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Term Schedule
Intro Engr
Eng 100 Eng 101 T.C. 215 T.C. 496
EECS 210 EECS 211 EECS 212 EECS 230 EECS 270 EECS 280 EECS 311 EECS 320 EECS 330 EECS 401 EECS 451 EECS 452 EECS 461
Math & Sciences
Math 115 Math 116 Math 215 Math 216 Chem 125&130 Phys 140&141 Phys 240&241
HU & S.S.
JE 101&JE 102 RCNS 270 Hist 285 Hist 301
Eng 195 ME 424 P.A.T. 201 Phys 489 T.C. 450

RCNSCI 270: New Biotechnology: Scientific, Social and Historical Perspectives

Completed: A+

This course examines the development of genetic engineering and other biogenetic technologies that provide powerful methods for intervening in the genetic constitution of living things. It asks some of the questions that the scientific community asked itself when these techniques were invented in several California laboratories in the early 1970s: what principles should guide assessment of a new form of technology in the face of varying technical opinion about its implications? Should scientific research be controlled? What should be the roles of technical experts and the wider public in policy making? Where should decisions be made? And who should decide such matters? How these issues have been addressed are central themes of the course.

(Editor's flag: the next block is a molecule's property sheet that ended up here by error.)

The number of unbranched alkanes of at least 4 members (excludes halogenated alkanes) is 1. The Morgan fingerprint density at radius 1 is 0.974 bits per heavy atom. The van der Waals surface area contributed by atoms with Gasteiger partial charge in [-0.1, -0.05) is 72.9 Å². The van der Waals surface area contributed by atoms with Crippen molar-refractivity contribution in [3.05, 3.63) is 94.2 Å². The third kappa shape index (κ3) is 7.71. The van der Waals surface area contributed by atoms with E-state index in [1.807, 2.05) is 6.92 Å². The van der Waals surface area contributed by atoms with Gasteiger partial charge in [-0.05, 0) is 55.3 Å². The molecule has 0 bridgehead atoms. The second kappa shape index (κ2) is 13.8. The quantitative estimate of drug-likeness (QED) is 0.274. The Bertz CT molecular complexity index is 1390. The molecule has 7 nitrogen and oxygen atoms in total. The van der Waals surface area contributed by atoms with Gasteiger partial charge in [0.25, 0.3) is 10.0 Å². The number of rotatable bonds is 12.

The principal goal of the course is to develop a broad historical perspective on the emergence and development of a new field of scientific achievement, the contexts in which the field is evolving, the terms of development, and the social and ethical issues associated with the development and application.

Instructors: Carol Landry and Inigo de la Cerda





Information provided on this page is a result of undergraduate studies at the University of Michigan. Material may be copyrighted by the University of Michigan, James Glettler, and/or the various co-authors noted in group projects. Finished assignments are offered only for reference.